Another week, another week where work for clients made it impossible to keep up with the courts. This week featured two unanimous opinions from the Supreme Court, one civil, one criminal, and both unanimous. There was also one decision from the Appellate Division, which arose out of Hurricane Sandy, a 2012 event that still shows up in court cases more than eleven years later. Here are summaries of those opinions.
DeSimone v. Springpoint Senior Living, Inc., ___ N.J. ___ (2024). This was a consumer class action that alleged violations of the Consumer Fraud Act, N.J.S.A. 56:8-1 et seq. (“CFA”). Specifically, plaintiff and the class alleged that defendants had misrepresented the terms of a “90% refundable plan,” under which an entrance fee paid by a person entering defendants’ continuing care retirement communities would be refunded if the person later left the facility or died. As relevant here, plaintiff sought a refund of all monies paid, under N.J.S.A. 56:8-2.11, a provision of a 1979 amendment to the CFA that was intended to combat misrepresentations in transactions involving food. The defense moved for summary judgment on that claim because this was not a food-related case, but the Law Division denied that motion, stating that three Supreme Court cases had treated N.J.S.A. 56:8-2.11 “broadly.” After the Appellate Division denied leave to appeal, the Supreme Court took up the case and reversed in an opinion by Justice Fasciale that applied de novo review to the legal issue presented. Applying the plain language of the 1979 amendment, the Court held that the refund provision “is limited and provides relief only to victims of the unlawful acts dealing with food-related misrepresentations proscribed in” that amendment. Justice Fasciale buttressed that conclusion with an analysis of the relevant legislative history. Finally, the Court noted that none of its prior opinions that the Law Division cited had squarely involved the subject refund provision. Each of them merely contained an “isolated” reference to that provision, as “background” for broader CFA discussions, which was “dicta” that did not compel a ruling for plaintiff here.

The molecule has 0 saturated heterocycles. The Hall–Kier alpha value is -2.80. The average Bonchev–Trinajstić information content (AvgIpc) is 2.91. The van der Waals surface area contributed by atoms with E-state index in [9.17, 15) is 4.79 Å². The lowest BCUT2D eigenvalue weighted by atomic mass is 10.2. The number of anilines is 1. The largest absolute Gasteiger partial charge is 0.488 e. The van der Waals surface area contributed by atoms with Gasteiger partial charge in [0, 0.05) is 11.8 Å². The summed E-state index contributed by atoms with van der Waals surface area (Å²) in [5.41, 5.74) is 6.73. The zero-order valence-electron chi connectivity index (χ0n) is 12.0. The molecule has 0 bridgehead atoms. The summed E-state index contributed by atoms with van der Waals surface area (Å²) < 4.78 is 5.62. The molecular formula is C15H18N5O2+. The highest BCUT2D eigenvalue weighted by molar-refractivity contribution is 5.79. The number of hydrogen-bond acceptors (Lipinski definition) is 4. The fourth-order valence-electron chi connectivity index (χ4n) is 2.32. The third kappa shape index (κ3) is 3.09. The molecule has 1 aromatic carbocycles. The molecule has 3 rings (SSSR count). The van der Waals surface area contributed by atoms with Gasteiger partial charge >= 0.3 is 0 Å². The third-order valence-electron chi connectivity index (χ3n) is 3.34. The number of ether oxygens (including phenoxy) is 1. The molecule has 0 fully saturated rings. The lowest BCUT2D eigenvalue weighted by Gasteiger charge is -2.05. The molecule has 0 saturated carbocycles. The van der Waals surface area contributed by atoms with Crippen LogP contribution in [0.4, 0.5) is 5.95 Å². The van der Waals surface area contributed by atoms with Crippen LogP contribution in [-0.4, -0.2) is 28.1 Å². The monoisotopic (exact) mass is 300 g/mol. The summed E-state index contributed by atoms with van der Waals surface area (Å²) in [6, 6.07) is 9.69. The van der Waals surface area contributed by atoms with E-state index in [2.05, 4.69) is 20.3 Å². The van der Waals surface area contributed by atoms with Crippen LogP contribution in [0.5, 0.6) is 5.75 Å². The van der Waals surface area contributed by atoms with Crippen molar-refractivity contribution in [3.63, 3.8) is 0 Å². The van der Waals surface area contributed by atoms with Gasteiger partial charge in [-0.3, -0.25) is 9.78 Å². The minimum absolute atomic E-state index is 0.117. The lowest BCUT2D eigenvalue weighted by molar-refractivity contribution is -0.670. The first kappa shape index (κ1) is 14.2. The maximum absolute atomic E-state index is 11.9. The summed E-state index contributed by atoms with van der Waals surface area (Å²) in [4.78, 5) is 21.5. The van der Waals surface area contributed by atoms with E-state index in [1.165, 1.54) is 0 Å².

State v. Washington, ___ N.J. ___ (2024). In State v. Henderson, 208 N.J. 208 (2011), the Court addressed a number of issues related to the reliability and admissibility of eyewitness identifications in criminal matters. The issue in Washington was whether the rulings in Henderson should be extended to the context of lawyers meeting with witnesses to prepare for trial, a context not at issue in Henderson. In an opinion by Chief Justice Rabner that evaluated the result in Henderson and rulings in the relevant context elsewhere, the Court extended Henderson to the witness preparation for trial.
Funtown Pier Amusements, Inc. v. Biscayne Ice Cream and Asundries, Inc., ___ N.J. Super. ___ (App. Div. 2024). As Judge Smith described in his opinion for the Appellate Division in this case, the matter arose out of the aftermath of Hurricane Sandy and the need to restore power. After the storm, private property owners were directed by JCP&L, the electric utility that covered the area in this case, to have a qualified electrician inspect the electrical equipment at the property, get a permit to do necessary repairs, and have the repairs approved by a state inspector, who would then assure JCP&L that it could restore electrical service. Plaintiff got an electrician, who inspected the equipment at plaintiff’s properties, did repairs, and “installed service cables from JCP&L’s power source to the electric meters” of plaintiff. Some confusion in the remaining required steps occurred, but power was restored. A fire then broke out, and the Ocean County Prosecutor’s office concluded that the cause related to “a malfunction or failure to energize the electrical power.” Plaintiff sued a number of parties, including JCP&L. Their theory as to JCP&L was that the utility had a duty “to inspect beneath the boardwalk and ensure the superstorm had not compromised customer-owned equipment before reenergizing.” JCP&L moved for summary judgment and to bar plaintiff’s expert. The Law Division granted both motions. The Appellate Division affirmed. Applying de novo review, Judge Smith wrote that JCP&L had no such duty. The tariff that governs its operations imposed no such obligation, and statutory and caselaw on which plaintiff relied did not do so either. The panel found it improper to impose a new duty on JCP&L. Accordingly, the Law Division’s ruling was affirmed.